When you should consider hourly rates

Although I advocate for charging by project, there are times when hourly rates work better. Here are some times when you should consider an hourly rate:

  • When the project is iterative. If a client requires a lot of back and forth, you might consider an hourly rate. I often charge a project rate, but then charge an hourly rate for additional revisions.
  • When the client doesn’t know what they want. An hourly rate works well when a client isn’t sure what they want, and is relying on you to have multiple meetings to figure out how to move forward.
  • When the client is held to an “hourly” system. In certain organizations, clients have to use hourly rates for contract workers. If this is the case, you can usually break down the project rate into an hourly one for billing purposes.
  • When you’re working in the office. If you go into a client’s office once, twice or three times per week, it’s reasonable to charge an hourly rate. This is more like being a consultant rather than being a freelancer.

What do you think? Is Emma off the mark? Which way works better for you? Let us know in the comments.

Tags: freelancers, pay freelance writer, working with freelancers

Category: Writing

About Emma

Emma Siemasko is the founder of Stories by Emma, where she works as freelance writer and content marketing consultant. She helps companies share their stories, and writes words that are cuter than puppies and more delicious than chicken wings. Emma has worked at a top-tier tech company, as well as in-house at an agency.

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  • Carol Wilcox

    I always prefer to work on a project basis and rarely work any other way. But Emma makes good points about when an hourly rate should be charged. Good advice!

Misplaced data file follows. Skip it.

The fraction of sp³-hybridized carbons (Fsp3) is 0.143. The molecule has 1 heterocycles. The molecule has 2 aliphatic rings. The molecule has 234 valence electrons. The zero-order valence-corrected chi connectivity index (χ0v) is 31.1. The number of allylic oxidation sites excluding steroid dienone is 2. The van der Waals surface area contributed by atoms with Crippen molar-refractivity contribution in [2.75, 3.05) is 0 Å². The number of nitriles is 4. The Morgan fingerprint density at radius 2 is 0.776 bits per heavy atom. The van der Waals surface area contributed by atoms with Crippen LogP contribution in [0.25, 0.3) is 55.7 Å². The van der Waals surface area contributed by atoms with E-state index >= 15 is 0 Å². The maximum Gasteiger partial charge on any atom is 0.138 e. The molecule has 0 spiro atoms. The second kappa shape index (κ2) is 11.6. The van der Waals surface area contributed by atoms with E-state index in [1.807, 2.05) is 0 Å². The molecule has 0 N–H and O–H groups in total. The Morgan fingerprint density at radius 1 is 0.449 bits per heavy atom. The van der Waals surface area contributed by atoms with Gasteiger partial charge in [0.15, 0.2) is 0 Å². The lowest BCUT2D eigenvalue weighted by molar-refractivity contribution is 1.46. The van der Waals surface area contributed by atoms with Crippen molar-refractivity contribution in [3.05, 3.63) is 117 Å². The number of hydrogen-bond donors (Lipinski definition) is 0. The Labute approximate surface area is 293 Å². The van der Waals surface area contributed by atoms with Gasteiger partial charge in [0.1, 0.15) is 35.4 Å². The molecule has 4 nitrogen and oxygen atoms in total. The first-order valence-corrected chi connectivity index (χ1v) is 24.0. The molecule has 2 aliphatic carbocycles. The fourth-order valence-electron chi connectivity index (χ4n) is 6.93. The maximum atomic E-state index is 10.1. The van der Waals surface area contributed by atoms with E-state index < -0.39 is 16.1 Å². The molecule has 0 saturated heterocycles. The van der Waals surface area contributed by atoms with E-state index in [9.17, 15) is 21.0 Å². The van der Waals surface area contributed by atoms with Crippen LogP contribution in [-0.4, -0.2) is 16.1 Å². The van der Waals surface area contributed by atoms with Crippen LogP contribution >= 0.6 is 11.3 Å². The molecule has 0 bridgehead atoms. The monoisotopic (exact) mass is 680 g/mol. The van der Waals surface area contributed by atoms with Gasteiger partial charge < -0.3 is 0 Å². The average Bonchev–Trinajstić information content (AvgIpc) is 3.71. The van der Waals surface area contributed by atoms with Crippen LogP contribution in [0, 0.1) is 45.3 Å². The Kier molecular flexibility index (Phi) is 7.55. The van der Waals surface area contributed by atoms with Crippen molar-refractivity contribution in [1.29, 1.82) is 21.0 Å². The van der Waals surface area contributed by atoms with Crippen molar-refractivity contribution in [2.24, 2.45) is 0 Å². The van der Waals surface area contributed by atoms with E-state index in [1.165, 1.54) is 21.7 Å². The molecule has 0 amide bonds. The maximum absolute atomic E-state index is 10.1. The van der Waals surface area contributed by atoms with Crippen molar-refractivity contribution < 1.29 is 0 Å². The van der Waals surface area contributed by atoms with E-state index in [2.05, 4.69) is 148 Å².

• Hi Carol! Thanks so much for commenting. Like you, I find working on a project basis is almost always a better choice. There are occasionally times where I find an hourly rate works better. For example, I find that charging an hourly rate for “extras” (meetings, additional revisions, etc.) ensures that I can more easily accommodate substantial scope creep.

  • I’ve found that pricing per project or per word is more beneficial for both my clients and me. If it takes me longer, they make out better, and if I’m quick to finish, they’re none the wiser.

    If the prospect is adamant about hourly, I’m likely to turn down the job. However, in coming up with a project price, I certainly think about how long it will take to complete.

    • A lot of freelance writers price per word! I’ve never tried it myself and would love to hear thoughts on how you think pricing per word compares to pricing by project or pricing hourly. It seems like it would be perfect for instances where a client wants a written asset. It doesn’t work in instances where you provide strategy or marketing leadership.

      I definitely consider how long a project is going to take me when I price per project, as well.